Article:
Wednesday, June 15, 2011

Operational Energy Strategy: Bumper Stickers for All

The Department of Defense rolled out its Operational Energy Strategy yesterday with all the impact of a low velocity marshmallow. The Joint Publication 1-02, Department of Defense Dictionary of Military and Associated Terms sets forth standard US military and associated terminology to encompass the joint activity of the Armed Forces of the United States. This document defines strategy ”as a prudent idea or set of ideas for employing the instruments of national power in a synchronized and integrated fashion to achieve theater, national, and/or multinational objectives”. It would be expected that a strategy published by DoD would conform to this characterization. This document does not.

What was released yesterday was a rehash of recent military energy history and bumper stickers. It was due to Congress on 21 December 2010. Six month later we get a missive signed by the DepSecDef (guess the SecDef was still on the farewell tour) that the National Journal summed up by saying, “Right now, the energy strategy consists of a new office, a new way of thinking about energy, and a three-point plan laid out in an 11-point memo that’s full of slogans but short on specifics”

The strategy promises an implementation plan within 90 days that ”will include specific targets and timelines for achieving this strategy in the near-, mid-, and long-term”. The strategy and implementation plan will be updated annually and will serve as the basis for the ASDOEPP’s annual certification of Service operational energy budgets. So, what are the “set of ideas for employing the instruments of national power in a synchronized and integrated fashion to achieve theater, national, and/or multinational objectives”? The three bumper stickers read: More fight, less fuel; More options, less risk; and More capability, less cost. Let’s take a closer look at what the strategy requires of the Services..

The first Strategic Goal is to “reduce the demand for energy in military operations”. The strategy requires the Services to:
  • Document actual and projected energy consumption in current and planned military operations
  • Accelerate and adopt technological and management innovations from across the “DOTMLPF” spectrum to reduce demand and improve efficiency

The second Strategic Goal is to “diversifying and securing military energy supplies (in order to) improve the ability of our forces to get the energy they require to perform their missions”. The strategy requires the Services to:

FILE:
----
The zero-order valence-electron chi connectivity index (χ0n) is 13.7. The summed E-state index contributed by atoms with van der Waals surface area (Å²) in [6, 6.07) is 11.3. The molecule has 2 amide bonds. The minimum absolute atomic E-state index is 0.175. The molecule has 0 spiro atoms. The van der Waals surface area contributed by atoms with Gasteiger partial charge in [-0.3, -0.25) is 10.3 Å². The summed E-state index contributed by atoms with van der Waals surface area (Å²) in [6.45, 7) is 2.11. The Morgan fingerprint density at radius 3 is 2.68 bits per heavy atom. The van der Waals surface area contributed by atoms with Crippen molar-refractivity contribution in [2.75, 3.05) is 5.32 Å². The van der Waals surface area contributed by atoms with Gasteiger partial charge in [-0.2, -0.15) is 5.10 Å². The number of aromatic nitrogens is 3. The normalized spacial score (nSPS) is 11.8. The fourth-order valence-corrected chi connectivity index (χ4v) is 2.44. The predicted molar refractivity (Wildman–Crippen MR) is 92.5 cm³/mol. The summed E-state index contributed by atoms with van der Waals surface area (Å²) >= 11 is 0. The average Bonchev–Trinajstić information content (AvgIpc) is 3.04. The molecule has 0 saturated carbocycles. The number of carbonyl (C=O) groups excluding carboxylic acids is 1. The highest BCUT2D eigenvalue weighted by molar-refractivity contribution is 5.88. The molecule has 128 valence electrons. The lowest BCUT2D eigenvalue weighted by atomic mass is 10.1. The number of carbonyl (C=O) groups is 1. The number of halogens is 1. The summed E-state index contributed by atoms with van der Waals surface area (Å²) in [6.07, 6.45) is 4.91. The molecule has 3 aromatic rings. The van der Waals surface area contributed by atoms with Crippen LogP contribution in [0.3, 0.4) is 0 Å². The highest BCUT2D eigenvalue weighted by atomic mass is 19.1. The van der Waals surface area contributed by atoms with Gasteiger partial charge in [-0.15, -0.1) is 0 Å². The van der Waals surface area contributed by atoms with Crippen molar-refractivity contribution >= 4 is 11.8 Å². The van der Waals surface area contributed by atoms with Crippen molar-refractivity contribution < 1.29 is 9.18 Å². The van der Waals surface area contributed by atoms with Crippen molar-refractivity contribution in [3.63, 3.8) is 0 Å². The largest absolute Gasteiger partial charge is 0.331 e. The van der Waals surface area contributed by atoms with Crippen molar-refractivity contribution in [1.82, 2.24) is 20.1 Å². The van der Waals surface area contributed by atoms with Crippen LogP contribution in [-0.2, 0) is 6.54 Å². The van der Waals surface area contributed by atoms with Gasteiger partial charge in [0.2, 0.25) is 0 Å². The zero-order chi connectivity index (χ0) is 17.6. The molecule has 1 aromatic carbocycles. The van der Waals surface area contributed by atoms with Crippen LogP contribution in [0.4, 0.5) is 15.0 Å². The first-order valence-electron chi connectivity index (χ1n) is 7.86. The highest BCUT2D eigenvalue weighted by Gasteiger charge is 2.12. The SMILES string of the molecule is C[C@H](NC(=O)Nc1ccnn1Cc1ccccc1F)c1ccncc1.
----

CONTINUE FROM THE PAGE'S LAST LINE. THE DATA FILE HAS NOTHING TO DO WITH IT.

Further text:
• Diversify and develop new energy sources suitable for expeditionary use, to include efforts aimed at developing the capacity of partner nations in support of U.S. strategic goals
  • Assure reliable energy supply for critical operational missions at fixed installations

Finally, the third Strategic Goal is to ensure that “energy consumption and the associated costs and logistics challenges are taken into account in all decisions about strategic planning, structuring, equipping, and posturing the force. The strategy requires the Services to:
  • Analyze and report the primary “lessons learned” from current operations to inform future planning, to include the tactical, operational, and strategic consequences
  • Apply those lessons to future military force development
  • Demonstrate civilian and military leadership commitment to incorporating energy analysis and planning

The strategy consists of telling the Services to figure out how they are using energy and then use less; get more sources (types?) of energy and plan for energy in force development. In the entire document there is only one mention of the fully burdened cost of energy and no mention of energy as a key performance parameter. Both of these are required by law but with caveats.

The promise of the implementation plan is tantalizing. Targets and timelines are not enough; the Department has those and each Service has their own. What are required are measureable objectives for each goal with associated authorities (resources) and a belly button for each objective so that there is someone to be held accountable. Then, when the ASDOEPP provides their annual report to Congress on Service budget certification for operational energy, they will have a set of measurable objectives against which to measure. Responsibility, Authority and Accountability: my bumper sticker. Dan Nolan

1 comment:

bumper stickers said...

really great picture,also great work done by the army..never seen before i like it...